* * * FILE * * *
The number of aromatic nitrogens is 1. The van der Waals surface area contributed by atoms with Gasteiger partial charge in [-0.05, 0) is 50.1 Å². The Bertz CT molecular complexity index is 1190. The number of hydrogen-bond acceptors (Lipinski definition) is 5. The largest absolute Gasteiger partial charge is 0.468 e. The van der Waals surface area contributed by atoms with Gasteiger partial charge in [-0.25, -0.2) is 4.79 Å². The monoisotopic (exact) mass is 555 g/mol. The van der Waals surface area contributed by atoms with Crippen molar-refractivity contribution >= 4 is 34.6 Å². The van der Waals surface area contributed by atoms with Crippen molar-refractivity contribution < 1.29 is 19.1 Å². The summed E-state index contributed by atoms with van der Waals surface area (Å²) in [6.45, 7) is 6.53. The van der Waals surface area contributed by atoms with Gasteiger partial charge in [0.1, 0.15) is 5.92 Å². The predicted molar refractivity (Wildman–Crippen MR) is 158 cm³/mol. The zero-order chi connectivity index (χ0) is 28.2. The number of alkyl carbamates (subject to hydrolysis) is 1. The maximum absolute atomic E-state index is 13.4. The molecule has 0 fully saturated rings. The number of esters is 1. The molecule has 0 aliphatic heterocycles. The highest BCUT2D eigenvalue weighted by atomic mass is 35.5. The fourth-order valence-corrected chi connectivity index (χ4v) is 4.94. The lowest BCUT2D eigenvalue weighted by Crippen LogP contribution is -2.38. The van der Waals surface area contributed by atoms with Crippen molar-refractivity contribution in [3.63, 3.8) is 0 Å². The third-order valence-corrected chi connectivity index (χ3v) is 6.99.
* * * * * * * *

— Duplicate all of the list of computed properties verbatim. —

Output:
The number of aromatic nitrogens is 1. The van der Waals surface area contributed by atoms with Gasteiger partial charge in [-0.05, 0) is 50.1 Å². The Bertz CT molecular complexity index is 1190. The number of hydrogen-bond acceptors (Lipinski definition) is 5. The largest absolute Gasteiger partial charge is 0.468 e. The van der Waals surface area contributed by atoms with Gasteiger partial charge in [-0.25, -0.2) is 4.79 Å². The monoisotopic (exact) mass is 555 g/mol. The van der Waals surface area contributed by atoms with Crippen molar-refractivity contribution >= 4 is 34.6 Å². The van der Waals surface area contributed by atoms with Crippen molar-refractivity contribution < 1.29 is 19.1 Å². The summed E-state index contributed by atoms with van der Waals surface area (Å²) in [6.45, 7) is 6.53. The van der Waals surface area contributed by atoms with Gasteiger partial charge in [0.1, 0.15) is 5.92 Å². The predicted molar refractivity (Wildman–Crippen MR) is 158 cm³/mol. The zero-order chi connectivity index (χ0) is 28.2. The number of alkyl carbamates (subject to hydrolysis) is 1. The maximum absolute atomic E-state index is 13.4. The molecule has 0 fully saturated rings. The number of esters is 1. The molecule has 0 aliphatic heterocycles. The highest BCUT2D eigenvalue weighted by atomic mass is 35.5. The fourth-order valence-corrected chi connectivity index (χ4v) is 4.94. The lowest BCUT2D eigenvalue weighted by Crippen LogP contribution is -2.38. The van der Waals surface area contributed by atoms with Crippen molar-refractivity contribution in [3.63, 3.8) is 0 Å². The third-order valence-corrected chi connectivity index (χ3v) is 6.99.